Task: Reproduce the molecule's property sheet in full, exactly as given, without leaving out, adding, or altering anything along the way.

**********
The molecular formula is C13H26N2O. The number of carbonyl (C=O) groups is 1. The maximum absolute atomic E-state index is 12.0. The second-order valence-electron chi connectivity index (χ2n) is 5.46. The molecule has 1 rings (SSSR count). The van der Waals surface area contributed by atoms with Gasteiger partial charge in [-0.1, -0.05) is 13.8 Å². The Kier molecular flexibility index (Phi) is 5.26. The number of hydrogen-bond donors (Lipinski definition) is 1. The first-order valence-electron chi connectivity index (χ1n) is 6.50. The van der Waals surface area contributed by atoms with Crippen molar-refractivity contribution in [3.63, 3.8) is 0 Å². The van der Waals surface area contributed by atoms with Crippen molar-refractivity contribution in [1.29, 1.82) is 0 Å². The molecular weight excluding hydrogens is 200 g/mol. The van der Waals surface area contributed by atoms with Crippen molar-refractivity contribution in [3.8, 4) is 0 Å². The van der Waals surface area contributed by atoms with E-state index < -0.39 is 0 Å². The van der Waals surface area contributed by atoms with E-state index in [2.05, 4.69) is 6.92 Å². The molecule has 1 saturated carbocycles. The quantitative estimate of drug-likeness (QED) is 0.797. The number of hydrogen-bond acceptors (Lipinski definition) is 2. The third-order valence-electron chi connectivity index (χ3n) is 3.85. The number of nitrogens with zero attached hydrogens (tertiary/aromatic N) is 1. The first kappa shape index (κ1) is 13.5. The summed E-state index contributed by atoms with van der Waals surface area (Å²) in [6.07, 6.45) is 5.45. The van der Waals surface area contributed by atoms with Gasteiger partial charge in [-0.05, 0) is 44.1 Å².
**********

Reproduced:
The molecular formula is C13H26N2O. The number of carbonyl (C=O) groups is 1. The maximum absolute atomic E-state index is 12.0. The second-order valence-electron chi connectivity index (χ2n) is 5.46. The molecule has 1 rings (SSSR count). The van der Waals surface area contributed by atoms with Gasteiger partial charge in [-0.1, -0.05) is 13.8 Å². The Kier molecular flexibility index (Phi) is 5.26. The number of hydrogen-bond donors (Lipinski definition) is 1. The first-order valence-electron chi connectivity index (χ1n) is 6.50. The van der Waals surface area contributed by atoms with Crippen molar-refractivity contribution in [3.63, 3.8) is 0 Å². The van der Waals surface area contributed by atoms with Crippen molar-refractivity contribution in [1.29, 1.82) is 0 Å². The molecular weight excluding hydrogens is 200 g/mol. The van der Waals surface area contributed by atoms with Crippen molar-refractivity contribution in [3.8, 4) is 0 Å². The van der Waals surface area contributed by atoms with E-state index < -0.39 is 0 Å². The van der Waals surface area contributed by atoms with E-state index in [2.05, 4.69) is 6.92 Å². The molecule has 1 saturated carbocycles. The quantitative estimate of drug-likeness (QED) is 0.797. The number of hydrogen-bond acceptors (Lipinski definition) is 2. The third-order valence-electron chi connectivity index (χ3n) is 3.85. The number of nitrogens with zero attached hydrogens (tertiary/aromatic N) is 1. The first kappa shape index (κ1) is 13.5. The summed E-state index contributed by atoms with van der Waals surface area (Å²) in [6.07, 6.45) is 5.45. The van der Waals surface area contributed by atoms with Gasteiger partial charge in [-0.05, 0) is 44.1 Å².